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israel police

  • An Israeli policeman's account of Land Day, 1976

    On March 30, 1976, Israeli police repressed protests by Palestinian citizens of Israel against the confiscation of Arab land in the Galilee for use by Jewish citizens. Six protesters were killed, some 100 wounded and hundreds were arrested. Ever since, Palestinians in Israel, the Occupied Territories and the Diaspora mark Land Day on March 30. ‘Ha’olam Hazeh,’ a magazine published by Uri Avnery, was the only Israeli media outlet to challenge the state’s narrative of the events at the time. The following, a testimony from an Israeli police officer who was present that day, is short item 'Ha'olam Hazeh' published…

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  • An invitation to Israel's thought police: Haul me in

    A Palestinian man from East Jerusalem is summoned by Israeli police for a Facebook status describing his city as occupied. It has been a month since I last visited Occupied Jerusalem. By writing those words, I may be hastening my return to the city, albeit involuntarily. This week, a Palestinian resident of Occupied East Jerusalem was summoned by Israeli police for describing the city’s mayor, Nir Barkat, as the “mayor of the occupation,” Haaretz reported. East Jerusalem was occupied by Israeli forces on June 7, 1967. Later that month, some 70 square kilometers of Palestinian East Jerusalem and the West…

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  • Whitewashing the settlers' police force

    Israeli police in the West Bank manage to avoid carrying out the most basic of investigative actions – even while holding in custody two suspects caught red-handed. By Yesh Din, written by Yossi Gurvitz On July 26, 2010, Israeli civilians – some of whom were seen coming from the direction of the settlements of Yizhar and Har Bracha – went on two rampages in the Palestinian village of Burin. In the first and more severe case, they attacked and destroyed property; when the owner, Ibrahim 'Id, could no longer stand watching his property go up in flames and approached the…

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  • 'You think filing a complaint will restore your rights?'

    An Israeli police interrogator exposes the true farce that is the 'rule of law' in the West Bank, when it comes to Palestinians at least. The abuse of a boy as a microcosm of the occupation. By Yesh Din, written by Yossi Gurvitz This past June, we reported on an unusually severe incident next to the settlement of Eli: a security officer drew his gun at M., a 14-year-old Palestinian boy who came near the settlement, fired in the air, and when the boy fell down and was wounded, he abused him – everything, naturally, with the support of our…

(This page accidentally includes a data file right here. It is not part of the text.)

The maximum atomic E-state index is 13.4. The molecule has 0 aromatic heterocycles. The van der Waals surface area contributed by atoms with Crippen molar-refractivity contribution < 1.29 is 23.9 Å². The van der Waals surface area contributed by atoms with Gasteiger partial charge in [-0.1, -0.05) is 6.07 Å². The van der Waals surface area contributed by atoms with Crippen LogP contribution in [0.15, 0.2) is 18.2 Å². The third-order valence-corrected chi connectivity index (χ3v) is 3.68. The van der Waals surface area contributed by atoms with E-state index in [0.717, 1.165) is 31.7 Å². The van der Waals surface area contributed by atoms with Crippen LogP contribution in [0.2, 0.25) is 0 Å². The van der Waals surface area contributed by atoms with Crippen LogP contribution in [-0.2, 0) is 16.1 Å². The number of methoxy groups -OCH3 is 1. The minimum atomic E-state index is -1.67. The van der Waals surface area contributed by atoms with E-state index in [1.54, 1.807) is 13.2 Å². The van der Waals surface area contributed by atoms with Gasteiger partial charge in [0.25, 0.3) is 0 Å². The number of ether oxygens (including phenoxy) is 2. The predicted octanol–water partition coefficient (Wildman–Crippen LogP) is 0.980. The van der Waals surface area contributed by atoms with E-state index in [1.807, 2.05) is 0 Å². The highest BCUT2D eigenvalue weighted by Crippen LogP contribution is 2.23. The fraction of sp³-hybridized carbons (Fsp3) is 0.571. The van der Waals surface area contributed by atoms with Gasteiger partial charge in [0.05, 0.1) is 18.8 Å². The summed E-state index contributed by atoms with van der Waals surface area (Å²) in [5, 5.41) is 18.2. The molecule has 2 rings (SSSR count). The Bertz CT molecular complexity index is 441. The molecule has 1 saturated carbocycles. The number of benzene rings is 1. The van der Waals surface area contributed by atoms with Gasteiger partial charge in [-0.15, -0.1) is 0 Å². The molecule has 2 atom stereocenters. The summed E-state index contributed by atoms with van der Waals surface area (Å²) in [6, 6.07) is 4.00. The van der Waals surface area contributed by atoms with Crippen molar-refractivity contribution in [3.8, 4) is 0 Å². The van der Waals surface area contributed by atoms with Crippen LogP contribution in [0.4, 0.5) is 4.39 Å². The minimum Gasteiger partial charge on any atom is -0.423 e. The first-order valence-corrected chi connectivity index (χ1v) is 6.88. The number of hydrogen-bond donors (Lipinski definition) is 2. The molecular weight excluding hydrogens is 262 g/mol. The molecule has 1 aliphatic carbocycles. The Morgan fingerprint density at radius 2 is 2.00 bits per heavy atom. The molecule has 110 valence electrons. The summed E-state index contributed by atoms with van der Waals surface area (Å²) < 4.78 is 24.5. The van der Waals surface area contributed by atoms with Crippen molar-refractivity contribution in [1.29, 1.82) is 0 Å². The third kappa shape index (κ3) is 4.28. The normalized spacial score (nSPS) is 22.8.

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  • Baseless accusations: Activists acquitted for 'Cast Lead' protest

    Four and a half years after 16 activists were arrested in Tel Aviv for protesting Operation Cast Lead, a court acquits them of all charges. The question is why -- despite video evidence showing they did nothing wrong -- did the police continue to aggressively push to indict the protesters on bogus charges? By Inbal Sinai, Social TV editorial It was hard to remain apathetic as difficult-to-digest reports arrived from Gaza during the Israeli attack in the winter of 2008-2009, known as “Cast Lead.” According to data from B’Tselem, 1,391 Palestinians were killed in the fighting (759 of whom were…

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  • Israeli inaction enables settler violence against Palestinians

    The failure of Israeli authorities in the struggle against Jewish terrorism makes them its enablers. Yesh Din demands a special IDF deployment in order to protect Palestinians. By Yesh Din, written by Yossi Gurvitz Yesh Din on Wednesday published its annual data sheet about law enforcement on Israeli civilians in the West Bank, and as usual, the data is not encouraging. You can see the full data sheet here. To make a long story short, between 2005 and 2013, the SHAI (Judea and Samaria/West Bank) District Police managed to obtain indictments only in 8.5 percent of the cases Yesh Din…

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  • Fact sheet: Israeli police fail to prosecute violence against Palestinians

    Yesh Din publishes research and tracking of police investigations into allegations of violence against Palestinians perpetrated by Israeli citizens. The updated figures show that between 2005 and 2013 just 8.5 percent of investigation files ended in the indictment of Israelis suspected of harming Palestinians and their property. In the vast majority of cases, the investigators failed to locate the offenders or to collect sufficient evidence for prosecution. The new figures are virtually identical to those reported in the past. Accordingly, the past year has not brought any improvement in the ability of the police to investigate offenses by Israeli civilians…